In accordance with Commissioner’s Directive (CD) 800 Health Services, inmates are required to be seen by a nurse within 24 hours of admission2 and are given a thorough health assessment within 14 days (CSC 2009a). Further, as prescribed in CD 821 Infectious Diseases, it is the policy of CSC to engage all newly admitted inmates in risk screening and to offer testing for bloodborne and sexually transmitted infections (CSC 2009b).

Aggregate Infectious Diseases Surveillance System (IDSS)

Each institution provides aggregate monthly information on the number of tests, test results, transfers, and releases to the community for HIV and HCV. Diagnosis cases of acuteHAV, HBV and STI are also recorded. Data are also collected for the numbers of initial and ongoing assessments performed, as well as for recording the number of active TB cases. Information collected by the CSC-IDSS originate at the Health Care Unit of each federal correctional facility and are submitted to the Regional Infectious Disease Coordinator. Validation of the data is done at the regional level. Regional data are submitted to the epidemiologist, CSC National Infectious Disease Program at National Headquarters (NHQ). Further data validation and accuracy checks are conducted. Data are then compiled to a national level.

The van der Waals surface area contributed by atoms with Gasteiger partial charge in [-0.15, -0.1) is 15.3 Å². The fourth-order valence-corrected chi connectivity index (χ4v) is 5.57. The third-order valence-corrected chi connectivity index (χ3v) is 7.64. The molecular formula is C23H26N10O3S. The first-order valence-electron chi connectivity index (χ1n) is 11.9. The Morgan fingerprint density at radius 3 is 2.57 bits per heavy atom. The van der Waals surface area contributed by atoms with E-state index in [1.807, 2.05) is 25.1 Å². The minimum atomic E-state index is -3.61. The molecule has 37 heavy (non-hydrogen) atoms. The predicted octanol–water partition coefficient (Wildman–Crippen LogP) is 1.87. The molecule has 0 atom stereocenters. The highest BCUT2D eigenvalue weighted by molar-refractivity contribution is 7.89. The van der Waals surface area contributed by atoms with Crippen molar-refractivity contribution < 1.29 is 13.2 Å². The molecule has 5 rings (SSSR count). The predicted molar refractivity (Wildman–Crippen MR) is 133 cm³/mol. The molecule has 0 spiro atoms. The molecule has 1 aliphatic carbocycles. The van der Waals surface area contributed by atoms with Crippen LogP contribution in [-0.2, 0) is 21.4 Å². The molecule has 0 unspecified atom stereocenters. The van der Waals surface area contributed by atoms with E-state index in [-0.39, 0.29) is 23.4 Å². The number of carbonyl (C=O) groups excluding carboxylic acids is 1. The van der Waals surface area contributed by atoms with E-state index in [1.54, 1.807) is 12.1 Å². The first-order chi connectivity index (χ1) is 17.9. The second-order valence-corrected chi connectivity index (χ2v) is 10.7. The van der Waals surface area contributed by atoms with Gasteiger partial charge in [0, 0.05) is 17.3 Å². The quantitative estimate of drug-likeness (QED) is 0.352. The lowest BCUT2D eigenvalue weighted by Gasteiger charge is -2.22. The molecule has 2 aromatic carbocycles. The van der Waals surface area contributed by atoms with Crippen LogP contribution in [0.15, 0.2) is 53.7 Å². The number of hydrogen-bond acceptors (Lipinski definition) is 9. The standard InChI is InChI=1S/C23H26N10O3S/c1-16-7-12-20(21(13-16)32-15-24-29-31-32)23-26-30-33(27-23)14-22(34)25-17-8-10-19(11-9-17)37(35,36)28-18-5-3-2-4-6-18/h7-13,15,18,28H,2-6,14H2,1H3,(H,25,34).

Enhanced Web-enabled Infectious Disease
Surveillance System (Web-IDSS)

On admission, inmates are offered screening for tuberculosis. This includes a baseline two-step tuberculin-skin test (TST), a symptom and risk factors checklist, and a TB history (i.e., previous active TB, previous TST results, BCG history). All inmates are also offered ongoing assessment throughout their incarceration history (see glossary for details). Duplicate forms are submitted to NHQ and entered into a normalized electronic database (Web-IDSS). Staff assessments are conducted by nurses from the Public Health and Occupational Safely Program (PHOSP), Health Canada (HC). Hard copy duplicate forms are submitted directly to the Tuberculosis Prevention and Control Program (TBPC), Public Health Agency of Canada (PHAC) and are entered into the same normalized electronic database. The data flow of tuberculosis assessments has been described in more detail elsewhere (CSC, 2005). Screening forms for bloodborne and sexually transmitted infections were introduced early in 2005, so the data presented in this report (see Surveillance Data Analysis below for more details) do not represent a full calendar year for 2005 and must be interpreted with caution. As with TB forms, duplicate forms are submitted to NHQ for data entry. Data are stripped of identifiers and exported for analysis.